The Mellow Magic Of Mantra Meditation

Morgan Dix
The Mellow Magic Of Mantra Meditation

I lived in an ashram for 14 years. We practiced meditation for at least two hours every day. We did 100’s of prostrations before that. And then we also chanted with mala beads.

Our lives revolved around spiritual practice. One time I meditated for 48 hours straight without sleeping.

We did all nighters on a regular basis, meditating through the moonlit hours until the sun came back around and lifted us into the day with minds and souls refreshed.

After those all-night sojourns into spirit, it felt like someone tied bright red balloons to our backs and we all walked a little lighter. Our spirits were buoyed from the noble struggle that transpired over night.

The Difference Between Free and Focused Awareness

When I left, I’d logged well over 10,000 hours of meditation. But it was all of the same sort. We practiced free awareness meditation. That means that there was no anchor or ‘seed’ to focus on.

Instead, we just released our attention from the hypnotic flow of the thought stream and let everything be as it is.

This kind of meditation is incredibly challenging. As thinking beings, we are not conditioned to let things be as they are. On the contrary, we’re taught from a young age to reflect, to examine, to investigate, and to pull apart and then put back together. We ruminate and chew on the tough and grizzled parts of our lives.

Meditation is really the opposite of all that. It’s true, we need to always refine and cultivate our cognitive capacities. But we also need to learn how to actively disengage from the same. Meditation is training in how to do that.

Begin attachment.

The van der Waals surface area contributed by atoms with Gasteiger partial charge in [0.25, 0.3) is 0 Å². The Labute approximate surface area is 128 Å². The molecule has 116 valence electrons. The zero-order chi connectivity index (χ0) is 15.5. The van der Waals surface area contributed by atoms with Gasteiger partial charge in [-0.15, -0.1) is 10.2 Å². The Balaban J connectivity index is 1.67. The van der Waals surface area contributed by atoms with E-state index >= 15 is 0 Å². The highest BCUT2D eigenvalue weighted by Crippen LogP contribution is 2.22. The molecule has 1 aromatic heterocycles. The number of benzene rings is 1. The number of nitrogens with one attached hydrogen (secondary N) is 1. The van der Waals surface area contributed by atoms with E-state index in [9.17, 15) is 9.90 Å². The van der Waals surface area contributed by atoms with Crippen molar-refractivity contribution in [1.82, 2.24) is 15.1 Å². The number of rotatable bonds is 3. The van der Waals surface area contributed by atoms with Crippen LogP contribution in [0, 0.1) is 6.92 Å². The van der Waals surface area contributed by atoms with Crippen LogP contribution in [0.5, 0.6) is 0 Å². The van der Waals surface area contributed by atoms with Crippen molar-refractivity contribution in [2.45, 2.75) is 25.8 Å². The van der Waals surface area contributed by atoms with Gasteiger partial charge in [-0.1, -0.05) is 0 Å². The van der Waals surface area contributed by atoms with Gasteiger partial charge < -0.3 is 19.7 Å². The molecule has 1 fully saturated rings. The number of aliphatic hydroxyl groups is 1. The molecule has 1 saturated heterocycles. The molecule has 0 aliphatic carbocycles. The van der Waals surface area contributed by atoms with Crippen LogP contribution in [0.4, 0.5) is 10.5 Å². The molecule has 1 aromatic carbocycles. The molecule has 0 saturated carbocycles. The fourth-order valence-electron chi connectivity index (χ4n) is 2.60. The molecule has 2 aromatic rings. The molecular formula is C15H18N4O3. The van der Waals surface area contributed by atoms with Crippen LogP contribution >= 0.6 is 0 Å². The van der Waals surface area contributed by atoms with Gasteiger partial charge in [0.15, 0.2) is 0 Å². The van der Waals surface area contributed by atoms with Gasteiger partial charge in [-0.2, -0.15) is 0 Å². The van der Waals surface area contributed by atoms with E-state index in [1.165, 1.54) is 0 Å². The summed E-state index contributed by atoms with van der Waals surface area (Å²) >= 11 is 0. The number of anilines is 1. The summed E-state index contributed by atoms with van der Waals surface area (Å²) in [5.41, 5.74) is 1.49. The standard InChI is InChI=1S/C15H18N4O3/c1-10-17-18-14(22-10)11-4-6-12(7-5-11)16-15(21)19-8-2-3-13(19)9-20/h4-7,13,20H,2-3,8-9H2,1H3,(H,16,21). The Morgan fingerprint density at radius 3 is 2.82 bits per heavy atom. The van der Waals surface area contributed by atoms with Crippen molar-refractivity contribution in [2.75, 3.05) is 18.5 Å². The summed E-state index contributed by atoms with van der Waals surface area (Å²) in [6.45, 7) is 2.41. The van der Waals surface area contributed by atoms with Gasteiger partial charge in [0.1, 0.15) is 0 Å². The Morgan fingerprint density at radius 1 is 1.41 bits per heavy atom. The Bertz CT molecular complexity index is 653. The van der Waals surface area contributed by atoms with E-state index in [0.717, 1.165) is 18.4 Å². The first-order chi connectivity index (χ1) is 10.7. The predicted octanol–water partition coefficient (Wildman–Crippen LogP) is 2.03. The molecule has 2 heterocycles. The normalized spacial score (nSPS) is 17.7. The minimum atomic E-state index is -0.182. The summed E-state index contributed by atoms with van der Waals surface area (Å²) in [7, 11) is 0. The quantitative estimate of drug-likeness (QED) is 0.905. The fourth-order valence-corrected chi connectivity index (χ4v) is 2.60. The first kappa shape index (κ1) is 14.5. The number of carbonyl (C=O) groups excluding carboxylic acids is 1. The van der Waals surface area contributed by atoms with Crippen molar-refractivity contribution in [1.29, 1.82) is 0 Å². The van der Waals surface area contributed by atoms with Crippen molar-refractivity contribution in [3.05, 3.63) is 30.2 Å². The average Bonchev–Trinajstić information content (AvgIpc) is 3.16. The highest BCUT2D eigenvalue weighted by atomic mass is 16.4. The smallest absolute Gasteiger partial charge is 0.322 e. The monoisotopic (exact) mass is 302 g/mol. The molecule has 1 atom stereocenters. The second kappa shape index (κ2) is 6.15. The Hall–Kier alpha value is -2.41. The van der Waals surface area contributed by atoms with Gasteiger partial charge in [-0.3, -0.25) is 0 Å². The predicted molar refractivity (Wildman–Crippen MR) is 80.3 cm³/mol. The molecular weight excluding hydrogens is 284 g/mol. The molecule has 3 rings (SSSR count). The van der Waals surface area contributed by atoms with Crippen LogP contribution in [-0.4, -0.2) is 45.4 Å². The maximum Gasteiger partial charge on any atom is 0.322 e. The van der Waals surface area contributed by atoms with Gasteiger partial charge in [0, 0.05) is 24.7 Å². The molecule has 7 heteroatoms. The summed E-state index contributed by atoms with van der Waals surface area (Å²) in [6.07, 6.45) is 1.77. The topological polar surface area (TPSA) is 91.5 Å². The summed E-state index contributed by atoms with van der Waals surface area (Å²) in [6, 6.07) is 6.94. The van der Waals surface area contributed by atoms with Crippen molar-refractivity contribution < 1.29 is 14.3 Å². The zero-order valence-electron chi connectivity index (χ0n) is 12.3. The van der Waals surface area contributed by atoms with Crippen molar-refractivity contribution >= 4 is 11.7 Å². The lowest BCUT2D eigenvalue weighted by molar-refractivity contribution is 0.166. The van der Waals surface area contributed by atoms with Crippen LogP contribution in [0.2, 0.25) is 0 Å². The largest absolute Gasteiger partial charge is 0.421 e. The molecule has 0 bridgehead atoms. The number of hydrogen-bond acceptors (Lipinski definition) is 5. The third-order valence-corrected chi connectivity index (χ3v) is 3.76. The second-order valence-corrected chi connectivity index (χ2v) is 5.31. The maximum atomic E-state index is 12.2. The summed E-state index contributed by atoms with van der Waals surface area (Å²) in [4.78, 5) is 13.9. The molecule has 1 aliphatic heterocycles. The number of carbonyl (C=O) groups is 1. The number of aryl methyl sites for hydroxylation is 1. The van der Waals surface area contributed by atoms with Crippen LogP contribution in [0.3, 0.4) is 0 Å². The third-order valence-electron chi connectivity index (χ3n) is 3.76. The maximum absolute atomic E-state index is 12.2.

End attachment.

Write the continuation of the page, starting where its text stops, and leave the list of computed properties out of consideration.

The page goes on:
So there is free awareness meditation, like I practiced. And then there is the more common form of focused awareness meditation. In that kind of meditation, you use an anchor to focus on during your practice.

It can be a chant, a mantra, sensations, your breath, anything really. All of these are effective. Focused awareness is easier, generally, than free awareness.

Here’s why. Your mind is much better at focusing on something than nothing. In the context of meditation, these just represent two paths to the same ultimate goal. You can focus on something or nothing.

But given the object-focused nature of our minds, it’s trickier to focus on nothing than something.

The Magic of Chanting or Reciting A Mantra

So lately, I’ve been playing around with focused awareness meditation. I’ve been reciting a mantra. I say it out loud, chanting it rhythmically for about 15 minutes. Then I say it silently, letting it issue from the area of my heart.

I love this. I’ve been practicing meditation regularly now for over almost half of my life. It’s a huge habit. So trying this new style of meditation comes naturally.

Having something to focus on during meditation, in this case a chant, is like having a little vessel to sit in. You can fill that vessel with your whole being. You can let go into it completely. That little vessel can expand infinitely to contain the unrestricted dimension of our beings.

It’s just a little chant, but like a purring cat, my mind settles into it and releases into the flow of the repetition. Over and over again my mind wanders away into to-do lists, lustful fantasies, grand plans, and then I come back to the chant.

Sure my mind wandered, but the chant never stopped. I return to it with fresh conviction.

This is where I belong right now. Everything is in it’s place. There is noise and there is a pervading silence beneath the noise. It never goes anywhere. That silence is the fertile ground whence everything comes.

The chant is like a bridge that crosses the illusory boundary between these two worlds of noise and silence, activity and stillness, thought and space.

Every time I come back to the chant, I remember myself. I rediscovery reality free from the distorting prism of my mind. I fall deeper into silence. I'm at peace with the noise.

This is a reunion that never gets old. It’s eternal. The relative emerging and blending back in with the absolute. The vivid green buds of spring explode into being, grow, and then decay and return to the soil.

Chanting this mantra is a meditation on the rhythm of life.